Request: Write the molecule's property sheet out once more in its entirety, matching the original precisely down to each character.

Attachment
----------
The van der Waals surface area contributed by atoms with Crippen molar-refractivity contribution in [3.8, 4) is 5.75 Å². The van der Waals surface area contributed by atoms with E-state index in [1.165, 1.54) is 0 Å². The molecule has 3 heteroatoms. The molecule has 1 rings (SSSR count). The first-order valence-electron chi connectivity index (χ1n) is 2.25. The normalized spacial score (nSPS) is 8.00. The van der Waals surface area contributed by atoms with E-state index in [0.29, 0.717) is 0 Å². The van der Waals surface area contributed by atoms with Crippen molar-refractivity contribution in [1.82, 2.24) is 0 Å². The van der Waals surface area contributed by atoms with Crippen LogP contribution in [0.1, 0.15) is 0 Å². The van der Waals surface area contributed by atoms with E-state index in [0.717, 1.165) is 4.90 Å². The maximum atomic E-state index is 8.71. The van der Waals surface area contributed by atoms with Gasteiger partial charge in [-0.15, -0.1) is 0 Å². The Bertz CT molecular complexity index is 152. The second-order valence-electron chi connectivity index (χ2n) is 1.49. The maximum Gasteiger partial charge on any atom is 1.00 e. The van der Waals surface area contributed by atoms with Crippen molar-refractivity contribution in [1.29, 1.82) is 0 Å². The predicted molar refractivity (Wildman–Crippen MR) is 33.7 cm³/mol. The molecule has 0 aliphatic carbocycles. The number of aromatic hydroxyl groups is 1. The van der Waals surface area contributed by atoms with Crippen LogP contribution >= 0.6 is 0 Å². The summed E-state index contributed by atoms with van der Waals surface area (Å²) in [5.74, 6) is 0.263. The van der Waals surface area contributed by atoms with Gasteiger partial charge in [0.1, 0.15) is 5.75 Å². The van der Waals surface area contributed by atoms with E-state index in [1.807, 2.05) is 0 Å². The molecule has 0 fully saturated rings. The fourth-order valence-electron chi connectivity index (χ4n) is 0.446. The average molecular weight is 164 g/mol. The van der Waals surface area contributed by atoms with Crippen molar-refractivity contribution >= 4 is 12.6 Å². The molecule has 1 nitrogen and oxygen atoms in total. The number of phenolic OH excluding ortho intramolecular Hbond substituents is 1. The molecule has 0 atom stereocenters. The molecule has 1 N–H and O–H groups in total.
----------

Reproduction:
The van der Waals surface area contributed by atoms with Crippen molar-refractivity contribution in [3.8, 4) is 5.75 Å². The van der Waals surface area contributed by atoms with E-state index in [1.165, 1.54) is 0 Å². The molecule has 3 heteroatoms. The molecule has 1 rings (SSSR count). The first-order valence-electron chi connectivity index (χ1n) is 2.25. The normalized spacial score (nSPS) is 8.00. The van der Waals surface area contributed by atoms with E-state index in [0.29, 0.717) is 0 Å². The van der Waals surface area contributed by atoms with Crippen molar-refractivity contribution in [1.82, 2.24) is 0 Å². The van der Waals surface area contributed by atoms with Crippen LogP contribution in [0.1, 0.15) is 0 Å². The van der Waals surface area contributed by atoms with E-state index in [0.717, 1.165) is 4.90 Å². The maximum atomic E-state index is 8.71. The van der Waals surface area contributed by atoms with Gasteiger partial charge in [-0.15, -0.1) is 0 Å². The Bertz CT molecular complexity index is 152. The second-order valence-electron chi connectivity index (χ2n) is 1.49. The maximum Gasteiger partial charge on any atom is 1.00 e. The van der Waals surface area contributed by atoms with Crippen molar-refractivity contribution in [1.29, 1.82) is 0 Å². The predicted molar refractivity (Wildman–Crippen MR) is 33.7 cm³/mol. The molecule has 0 aliphatic carbocycles. The number of aromatic hydroxyl groups is 1. The van der Waals surface area contributed by atoms with Crippen LogP contribution >= 0.6 is 0 Å². The summed E-state index contributed by atoms with van der Waals surface area (Å²) in [5.74, 6) is 0.263. The van der Waals surface area contributed by atoms with Gasteiger partial charge in [0.1, 0.15) is 5.75 Å². The van der Waals surface area contributed by atoms with E-state index in [1.807, 2.05) is 0 Å². The molecule has 0 fully saturated rings. The fourth-order valence-electron chi connectivity index (χ4n) is 0.446. The average molecular weight is 164 g/mol. The van der Waals surface area contributed by atoms with Crippen molar-refractivity contribution >= 4 is 12.6 Å². The molecule has 1 nitrogen and oxygen atoms in total. The number of phenolic OH excluding ortho intramolecular Hbond substituents is 1. The molecule has 0 atom stereocenters. The molecule has 1 N–H and O–H groups in total.